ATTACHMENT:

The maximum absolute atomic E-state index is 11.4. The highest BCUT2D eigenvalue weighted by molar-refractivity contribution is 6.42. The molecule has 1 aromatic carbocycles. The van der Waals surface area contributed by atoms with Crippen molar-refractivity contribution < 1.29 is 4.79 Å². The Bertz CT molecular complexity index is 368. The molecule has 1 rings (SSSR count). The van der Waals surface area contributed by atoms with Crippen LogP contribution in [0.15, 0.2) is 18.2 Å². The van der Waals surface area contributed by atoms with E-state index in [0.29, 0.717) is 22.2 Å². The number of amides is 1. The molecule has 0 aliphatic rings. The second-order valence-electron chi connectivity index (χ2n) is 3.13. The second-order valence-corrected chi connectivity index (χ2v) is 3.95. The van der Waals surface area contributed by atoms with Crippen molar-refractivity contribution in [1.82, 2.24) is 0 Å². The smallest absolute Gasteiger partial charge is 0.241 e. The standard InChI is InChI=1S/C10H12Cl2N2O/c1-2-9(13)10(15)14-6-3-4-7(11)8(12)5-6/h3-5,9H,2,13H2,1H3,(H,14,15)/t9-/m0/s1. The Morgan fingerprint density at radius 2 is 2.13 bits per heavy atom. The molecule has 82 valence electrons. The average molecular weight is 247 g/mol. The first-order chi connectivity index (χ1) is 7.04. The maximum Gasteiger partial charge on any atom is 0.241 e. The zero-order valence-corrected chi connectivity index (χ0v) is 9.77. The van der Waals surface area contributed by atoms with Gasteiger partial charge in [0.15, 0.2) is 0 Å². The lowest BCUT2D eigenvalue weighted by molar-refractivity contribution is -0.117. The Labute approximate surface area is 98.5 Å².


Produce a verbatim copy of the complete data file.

The maximum absolute atomic E-state index is 11.4. The highest BCUT2D eigenvalue weighted by molar-refractivity contribution is 6.42. The molecule has 1 aromatic carbocycles. The van der Waals surface area contributed by atoms with Crippen molar-refractivity contribution < 1.29 is 4.79 Å². The Bertz CT molecular complexity index is 368. The molecule has 1 rings (SSSR count). The van der Waals surface area contributed by atoms with Crippen LogP contribution in [0.15, 0.2) is 18.2 Å². The van der Waals surface area contributed by atoms with E-state index in [0.29, 0.717) is 22.2 Å². The number of amides is 1. The molecule has 0 aliphatic rings. The second-order valence-electron chi connectivity index (χ2n) is 3.13. The second-order valence-corrected chi connectivity index (χ2v) is 3.95. The van der Waals surface area contributed by atoms with Crippen molar-refractivity contribution in [1.82, 2.24) is 0 Å². The smallest absolute Gasteiger partial charge is 0.241 e. The standard InChI is InChI=1S/C10H12Cl2N2O/c1-2-9(13)10(15)14-6-3-4-7(11)8(12)5-6/h3-5,9H,2,13H2,1H3,(H,14,15)/t9-/m0/s1. The Morgan fingerprint density at radius 2 is 2.13 bits per heavy atom. The molecule has 82 valence electrons. The average molecular weight is 247 g/mol. The first-order chi connectivity index (χ1) is 7.04. The maximum Gasteiger partial charge on any atom is 0.241 e. The zero-order valence-corrected chi connectivity index (χ0v) is 9.77. The van der Waals surface area contributed by atoms with Gasteiger partial charge in [0.15, 0.2) is 0 Å². The lowest BCUT2D eigenvalue weighted by molar-refractivity contribution is -0.117. The Labute approximate surface area is 98.5 Å².